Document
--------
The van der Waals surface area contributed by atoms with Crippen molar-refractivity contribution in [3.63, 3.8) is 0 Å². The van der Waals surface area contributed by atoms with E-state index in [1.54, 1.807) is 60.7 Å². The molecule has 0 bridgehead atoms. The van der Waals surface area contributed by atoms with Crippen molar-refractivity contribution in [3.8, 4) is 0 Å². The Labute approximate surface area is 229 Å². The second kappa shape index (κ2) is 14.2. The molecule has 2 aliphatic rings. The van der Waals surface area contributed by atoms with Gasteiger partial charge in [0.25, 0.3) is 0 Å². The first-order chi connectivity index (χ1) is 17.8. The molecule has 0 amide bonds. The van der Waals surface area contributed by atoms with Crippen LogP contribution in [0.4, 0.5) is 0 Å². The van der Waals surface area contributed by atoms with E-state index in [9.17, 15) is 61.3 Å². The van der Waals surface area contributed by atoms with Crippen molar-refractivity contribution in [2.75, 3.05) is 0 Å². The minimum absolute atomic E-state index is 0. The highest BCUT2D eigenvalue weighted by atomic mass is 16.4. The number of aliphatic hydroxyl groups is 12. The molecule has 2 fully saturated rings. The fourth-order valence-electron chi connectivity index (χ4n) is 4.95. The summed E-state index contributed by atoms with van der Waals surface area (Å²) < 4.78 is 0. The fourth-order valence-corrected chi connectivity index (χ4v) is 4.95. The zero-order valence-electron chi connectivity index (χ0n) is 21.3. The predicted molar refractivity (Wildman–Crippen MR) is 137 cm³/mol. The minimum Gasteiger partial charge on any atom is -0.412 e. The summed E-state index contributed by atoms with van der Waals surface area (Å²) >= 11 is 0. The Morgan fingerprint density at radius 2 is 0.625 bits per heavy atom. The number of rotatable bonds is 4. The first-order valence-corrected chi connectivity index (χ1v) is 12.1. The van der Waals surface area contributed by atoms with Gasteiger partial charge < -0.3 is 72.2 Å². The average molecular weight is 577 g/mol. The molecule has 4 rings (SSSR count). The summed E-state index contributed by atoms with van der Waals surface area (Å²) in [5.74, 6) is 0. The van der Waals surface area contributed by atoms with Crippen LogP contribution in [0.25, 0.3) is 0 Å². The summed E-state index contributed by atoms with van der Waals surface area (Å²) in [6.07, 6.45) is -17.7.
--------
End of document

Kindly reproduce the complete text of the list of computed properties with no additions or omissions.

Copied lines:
The van der Waals surface area contributed by atoms with Crippen molar-refractivity contribution in [3.63, 3.8) is 0 Å². The van der Waals surface area contributed by atoms with E-state index in [1.54, 1.807) is 60.7 Å². The molecule has 0 bridgehead atoms. The van der Waals surface area contributed by atoms with Crippen molar-refractivity contribution in [3.8, 4) is 0 Å². The Labute approximate surface area is 229 Å². The second kappa shape index (κ2) is 14.2. The molecule has 2 aliphatic rings. The van der Waals surface area contributed by atoms with Gasteiger partial charge in [0.25, 0.3) is 0 Å². The first-order chi connectivity index (χ1) is 17.8. The molecule has 0 amide bonds. The van der Waals surface area contributed by atoms with Crippen LogP contribution in [0.4, 0.5) is 0 Å². The van der Waals surface area contributed by atoms with E-state index in [9.17, 15) is 61.3 Å². The van der Waals surface area contributed by atoms with Crippen molar-refractivity contribution in [2.75, 3.05) is 0 Å². The minimum absolute atomic E-state index is 0. The highest BCUT2D eigenvalue weighted by atomic mass is 16.4. The number of aliphatic hydroxyl groups is 12. The molecule has 2 fully saturated rings. The fourth-order valence-electron chi connectivity index (χ4n) is 4.95. The summed E-state index contributed by atoms with van der Waals surface area (Å²) < 4.78 is 0. The fourth-order valence-corrected chi connectivity index (χ4v) is 4.95. The zero-order valence-electron chi connectivity index (χ0n) is 21.3. The predicted molar refractivity (Wildman–Crippen MR) is 137 cm³/mol. The minimum Gasteiger partial charge on any atom is -0.412 e. The summed E-state index contributed by atoms with van der Waals surface area (Å²) >= 11 is 0. The Morgan fingerprint density at radius 2 is 0.625 bits per heavy atom. The number of rotatable bonds is 4. The first-order valence-corrected chi connectivity index (χ1v) is 12.1. The van der Waals surface area contributed by atoms with Gasteiger partial charge < -0.3 is 72.2 Å². The average molecular weight is 577 g/mol. The molecule has 4 rings (SSSR count). The summed E-state index contributed by atoms with van der Waals surface area (Å²) in [5.74, 6) is 0. The van der Waals surface area contributed by atoms with Crippen LogP contribution in [0.25, 0.3) is 0 Å². The summed E-state index contributed by atoms with van der Waals surface area (Å²) in [6.07, 6.45) is -17.7.